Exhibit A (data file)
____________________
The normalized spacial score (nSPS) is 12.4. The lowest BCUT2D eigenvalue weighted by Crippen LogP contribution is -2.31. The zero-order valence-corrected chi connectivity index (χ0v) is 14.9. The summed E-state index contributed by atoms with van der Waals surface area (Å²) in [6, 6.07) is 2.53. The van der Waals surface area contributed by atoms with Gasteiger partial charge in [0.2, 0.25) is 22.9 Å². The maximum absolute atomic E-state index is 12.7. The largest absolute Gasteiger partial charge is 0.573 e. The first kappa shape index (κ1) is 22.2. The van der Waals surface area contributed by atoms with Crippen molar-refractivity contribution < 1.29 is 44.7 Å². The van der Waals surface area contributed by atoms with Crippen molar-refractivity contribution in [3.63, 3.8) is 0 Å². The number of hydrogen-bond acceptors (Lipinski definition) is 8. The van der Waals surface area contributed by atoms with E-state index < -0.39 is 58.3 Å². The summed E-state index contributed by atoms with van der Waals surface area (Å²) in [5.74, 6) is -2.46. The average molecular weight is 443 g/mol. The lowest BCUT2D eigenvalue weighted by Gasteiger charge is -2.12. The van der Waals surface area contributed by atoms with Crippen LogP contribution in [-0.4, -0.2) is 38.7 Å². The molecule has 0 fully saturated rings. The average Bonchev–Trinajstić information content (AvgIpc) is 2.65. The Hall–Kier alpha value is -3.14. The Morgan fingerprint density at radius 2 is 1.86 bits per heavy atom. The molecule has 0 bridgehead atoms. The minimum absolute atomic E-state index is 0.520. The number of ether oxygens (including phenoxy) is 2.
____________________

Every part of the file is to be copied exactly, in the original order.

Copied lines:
The normalized spacial score (nSPS) is 12.4. The lowest BCUT2D eigenvalue weighted by Crippen LogP contribution is -2.31. The zero-order valence-corrected chi connectivity index (χ0v) is 14.9. The summed E-state index contributed by atoms with van der Waals surface area (Å²) in [6, 6.07) is 2.53. The van der Waals surface area contributed by atoms with Gasteiger partial charge in [0.2, 0.25) is 22.9 Å². The maximum absolute atomic E-state index is 12.7. The largest absolute Gasteiger partial charge is 0.573 e. The first kappa shape index (κ1) is 22.2. The van der Waals surface area contributed by atoms with Crippen molar-refractivity contribution < 1.29 is 44.7 Å². The van der Waals surface area contributed by atoms with Crippen molar-refractivity contribution in [3.63, 3.8) is 0 Å². The number of hydrogen-bond acceptors (Lipinski definition) is 8. The van der Waals surface area contributed by atoms with E-state index < -0.39 is 58.3 Å². The summed E-state index contributed by atoms with van der Waals surface area (Å²) in [5.74, 6) is -2.46. The average molecular weight is 443 g/mol. The lowest BCUT2D eigenvalue weighted by Gasteiger charge is -2.12. The van der Waals surface area contributed by atoms with Crippen LogP contribution in [-0.4, -0.2) is 38.7 Å². The molecule has 0 fully saturated rings. The average Bonchev–Trinajstić information content (AvgIpc) is 2.65. The Hall–Kier alpha value is -3.14. The Morgan fingerprint density at radius 2 is 1.86 bits per heavy atom. The molecule has 0 bridgehead atoms. The minimum absolute atomic E-state index is 0.520. The number of ether oxygens (including phenoxy) is 2.